Another talk I found very interesting was that by Andre Martins on constructing sparse probability distributions by replacing the ubiquitous softmax function with a sparsemax function. More details are given in his paper here. The problem is formulated as an optimisation problem, where one is projecting the weights onto the probability simplex. While I guess this part is not new, Andre constructed a loss function inspired by that of the softmax to obtain simple optimisation algorithms.

David Banks talked about emulation of agent-based models (ABMs), something which I am personally sceptical about since ABMs are useful because they are chaotic in nature, a feature emulators would struggle to capture. Yet, when I enquired about this, David said he and his student had considerable success in emulation and that the discrepancy term is able to capture the “unpredictable component” in ABMs fairly well so I will keep an open mind on this one!

On the last day we had several interesting talks. Mario Figueiredo talked about the OSCAR loss function which deals with correlated variables in a different way than LASSO. While LASSO will assign all the weight to one of the correlated variables, OSCAR will assign equal weight to the correlated variables. There is an interesting connection between the “shrinking to exactly zero” of the LASSO and the “shrinking to exactly the same weight for correlated variables” of the OSCAR criterion. Mario extended this to an OWL criterion which generalises the OSCAR criterion (but I’m not sure in what way!).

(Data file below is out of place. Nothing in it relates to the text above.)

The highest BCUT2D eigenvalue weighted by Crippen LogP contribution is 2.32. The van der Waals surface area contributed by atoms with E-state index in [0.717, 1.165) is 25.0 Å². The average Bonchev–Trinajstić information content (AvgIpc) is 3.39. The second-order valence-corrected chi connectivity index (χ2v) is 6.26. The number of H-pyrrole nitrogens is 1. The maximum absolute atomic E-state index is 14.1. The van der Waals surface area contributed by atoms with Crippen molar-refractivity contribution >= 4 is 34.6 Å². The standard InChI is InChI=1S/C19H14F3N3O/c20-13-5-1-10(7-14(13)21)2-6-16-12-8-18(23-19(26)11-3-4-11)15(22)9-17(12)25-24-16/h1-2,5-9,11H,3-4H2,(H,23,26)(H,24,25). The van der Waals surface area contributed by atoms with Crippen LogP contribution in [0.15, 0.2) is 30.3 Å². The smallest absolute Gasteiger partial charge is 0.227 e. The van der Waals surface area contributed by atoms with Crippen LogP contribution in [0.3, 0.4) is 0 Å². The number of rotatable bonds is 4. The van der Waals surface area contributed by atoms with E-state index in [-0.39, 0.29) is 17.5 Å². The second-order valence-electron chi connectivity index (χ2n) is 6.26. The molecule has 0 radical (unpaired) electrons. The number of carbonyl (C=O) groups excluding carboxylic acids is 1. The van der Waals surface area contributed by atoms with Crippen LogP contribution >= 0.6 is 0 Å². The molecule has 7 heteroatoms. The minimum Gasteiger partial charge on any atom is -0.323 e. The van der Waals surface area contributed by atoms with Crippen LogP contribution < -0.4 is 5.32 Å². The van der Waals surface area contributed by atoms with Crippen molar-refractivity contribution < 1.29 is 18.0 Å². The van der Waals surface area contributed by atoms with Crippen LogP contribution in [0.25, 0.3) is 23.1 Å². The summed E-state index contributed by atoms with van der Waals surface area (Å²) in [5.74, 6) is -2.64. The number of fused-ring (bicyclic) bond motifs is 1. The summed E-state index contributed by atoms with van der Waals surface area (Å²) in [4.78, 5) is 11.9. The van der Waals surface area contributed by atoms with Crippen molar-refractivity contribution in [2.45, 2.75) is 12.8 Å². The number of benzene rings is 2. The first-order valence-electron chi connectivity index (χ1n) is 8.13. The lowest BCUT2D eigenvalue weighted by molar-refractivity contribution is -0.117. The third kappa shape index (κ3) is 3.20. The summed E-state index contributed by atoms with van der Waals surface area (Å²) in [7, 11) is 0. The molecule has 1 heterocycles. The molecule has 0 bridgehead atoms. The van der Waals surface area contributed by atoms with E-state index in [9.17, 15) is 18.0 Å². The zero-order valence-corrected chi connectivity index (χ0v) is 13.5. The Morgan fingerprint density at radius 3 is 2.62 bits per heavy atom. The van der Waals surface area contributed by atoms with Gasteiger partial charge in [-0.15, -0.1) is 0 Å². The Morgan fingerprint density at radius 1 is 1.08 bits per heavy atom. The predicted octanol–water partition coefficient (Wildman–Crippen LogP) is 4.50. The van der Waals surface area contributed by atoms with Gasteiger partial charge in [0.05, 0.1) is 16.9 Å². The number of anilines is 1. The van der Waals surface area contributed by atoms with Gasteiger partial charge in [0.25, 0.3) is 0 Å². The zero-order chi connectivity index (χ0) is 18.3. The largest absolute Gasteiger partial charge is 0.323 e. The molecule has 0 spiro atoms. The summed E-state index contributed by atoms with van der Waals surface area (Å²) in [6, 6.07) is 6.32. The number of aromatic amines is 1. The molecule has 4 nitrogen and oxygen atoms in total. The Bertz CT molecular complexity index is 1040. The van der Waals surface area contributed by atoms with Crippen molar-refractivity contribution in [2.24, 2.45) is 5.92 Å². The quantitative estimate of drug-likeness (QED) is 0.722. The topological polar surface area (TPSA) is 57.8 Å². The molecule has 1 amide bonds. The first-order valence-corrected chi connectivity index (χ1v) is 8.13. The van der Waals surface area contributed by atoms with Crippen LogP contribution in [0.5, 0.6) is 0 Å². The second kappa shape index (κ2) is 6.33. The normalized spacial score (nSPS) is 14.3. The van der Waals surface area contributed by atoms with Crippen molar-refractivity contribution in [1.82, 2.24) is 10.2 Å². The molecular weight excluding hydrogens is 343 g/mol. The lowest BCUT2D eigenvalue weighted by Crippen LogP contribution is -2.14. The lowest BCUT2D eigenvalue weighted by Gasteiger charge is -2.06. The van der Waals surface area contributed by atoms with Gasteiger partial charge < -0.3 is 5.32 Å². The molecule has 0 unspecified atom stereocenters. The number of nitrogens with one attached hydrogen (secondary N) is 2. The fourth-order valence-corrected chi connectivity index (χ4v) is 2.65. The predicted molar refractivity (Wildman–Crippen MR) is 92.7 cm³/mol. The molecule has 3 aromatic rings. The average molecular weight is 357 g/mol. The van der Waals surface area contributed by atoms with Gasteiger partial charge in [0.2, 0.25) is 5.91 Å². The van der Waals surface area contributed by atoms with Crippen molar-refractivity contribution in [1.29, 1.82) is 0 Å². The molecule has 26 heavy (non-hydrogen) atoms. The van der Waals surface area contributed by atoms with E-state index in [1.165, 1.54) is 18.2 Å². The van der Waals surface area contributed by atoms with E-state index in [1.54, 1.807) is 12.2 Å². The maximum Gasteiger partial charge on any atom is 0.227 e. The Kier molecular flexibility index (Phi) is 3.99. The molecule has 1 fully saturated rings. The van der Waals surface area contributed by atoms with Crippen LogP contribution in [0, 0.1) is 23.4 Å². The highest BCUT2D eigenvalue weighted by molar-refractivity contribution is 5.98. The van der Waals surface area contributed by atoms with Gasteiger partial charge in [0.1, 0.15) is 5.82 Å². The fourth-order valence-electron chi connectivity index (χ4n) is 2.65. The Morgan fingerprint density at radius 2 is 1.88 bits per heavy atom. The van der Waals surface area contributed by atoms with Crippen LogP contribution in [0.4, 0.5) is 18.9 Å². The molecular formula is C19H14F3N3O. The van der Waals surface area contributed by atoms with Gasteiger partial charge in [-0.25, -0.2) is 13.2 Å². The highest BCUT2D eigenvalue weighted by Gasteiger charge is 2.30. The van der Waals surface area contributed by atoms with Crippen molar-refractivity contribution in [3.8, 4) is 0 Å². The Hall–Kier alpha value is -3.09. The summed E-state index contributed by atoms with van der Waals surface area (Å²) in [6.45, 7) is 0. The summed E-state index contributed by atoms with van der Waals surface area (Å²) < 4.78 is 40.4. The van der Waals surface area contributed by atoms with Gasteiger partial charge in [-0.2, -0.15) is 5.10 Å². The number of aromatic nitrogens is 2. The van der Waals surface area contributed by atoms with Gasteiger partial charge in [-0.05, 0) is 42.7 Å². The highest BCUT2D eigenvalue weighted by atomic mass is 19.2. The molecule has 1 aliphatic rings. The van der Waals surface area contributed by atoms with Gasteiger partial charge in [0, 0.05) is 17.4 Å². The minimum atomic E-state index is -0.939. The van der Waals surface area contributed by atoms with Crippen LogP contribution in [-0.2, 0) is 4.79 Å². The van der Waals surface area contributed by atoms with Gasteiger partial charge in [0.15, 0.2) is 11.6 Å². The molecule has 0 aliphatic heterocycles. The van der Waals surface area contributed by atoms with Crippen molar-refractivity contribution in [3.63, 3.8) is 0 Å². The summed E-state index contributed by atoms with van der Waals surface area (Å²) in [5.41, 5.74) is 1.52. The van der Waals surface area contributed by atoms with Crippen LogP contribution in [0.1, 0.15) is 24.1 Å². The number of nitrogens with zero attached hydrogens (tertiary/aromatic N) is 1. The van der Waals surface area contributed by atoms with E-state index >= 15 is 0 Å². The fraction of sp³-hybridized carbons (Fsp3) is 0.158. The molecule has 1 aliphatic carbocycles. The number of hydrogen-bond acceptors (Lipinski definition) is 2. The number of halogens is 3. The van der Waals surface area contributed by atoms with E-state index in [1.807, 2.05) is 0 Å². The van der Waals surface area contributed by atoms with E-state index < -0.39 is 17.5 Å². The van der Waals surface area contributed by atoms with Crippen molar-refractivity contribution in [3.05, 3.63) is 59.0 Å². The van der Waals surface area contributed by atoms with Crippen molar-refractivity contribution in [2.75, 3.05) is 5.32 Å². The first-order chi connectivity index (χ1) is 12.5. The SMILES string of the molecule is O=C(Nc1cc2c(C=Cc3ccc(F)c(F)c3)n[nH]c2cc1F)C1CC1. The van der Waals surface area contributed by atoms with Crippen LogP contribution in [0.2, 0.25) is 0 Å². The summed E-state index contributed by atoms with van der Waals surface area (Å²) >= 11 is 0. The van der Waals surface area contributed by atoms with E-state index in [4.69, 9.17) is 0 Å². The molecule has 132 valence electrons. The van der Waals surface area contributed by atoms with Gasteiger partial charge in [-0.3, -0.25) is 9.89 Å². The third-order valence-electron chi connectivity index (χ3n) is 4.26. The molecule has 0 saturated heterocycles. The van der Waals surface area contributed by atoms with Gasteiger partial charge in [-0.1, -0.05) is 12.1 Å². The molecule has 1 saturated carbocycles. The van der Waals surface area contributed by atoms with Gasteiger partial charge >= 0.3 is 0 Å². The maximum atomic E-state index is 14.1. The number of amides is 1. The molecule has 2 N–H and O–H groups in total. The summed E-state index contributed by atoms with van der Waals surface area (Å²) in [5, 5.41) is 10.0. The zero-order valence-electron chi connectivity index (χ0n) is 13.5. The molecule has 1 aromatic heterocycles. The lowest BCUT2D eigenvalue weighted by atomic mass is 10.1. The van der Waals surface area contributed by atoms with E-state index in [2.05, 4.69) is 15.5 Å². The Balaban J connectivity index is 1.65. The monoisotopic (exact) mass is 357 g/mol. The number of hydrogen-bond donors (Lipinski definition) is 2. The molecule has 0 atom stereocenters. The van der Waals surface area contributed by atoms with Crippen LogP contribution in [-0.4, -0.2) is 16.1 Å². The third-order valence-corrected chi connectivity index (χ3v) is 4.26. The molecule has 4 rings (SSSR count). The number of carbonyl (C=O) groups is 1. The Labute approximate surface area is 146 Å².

Peter Rousseeuw talked about detecting cell-wise outliers (as opposed to row-wise outliers) in data. He showed some impressive figures obtained using his package cellWise. The Technometrics paper describing the technique is here. I do have an issue with calling outliers and anomalies the same, something which every speaker asserted in this conference. In my opinion, an outlier is a property of the data, while an anomaly is a property of the process. That is, an outlier is something we would like to filter out, while an anomaly is something we would like to keep, model, and even predict!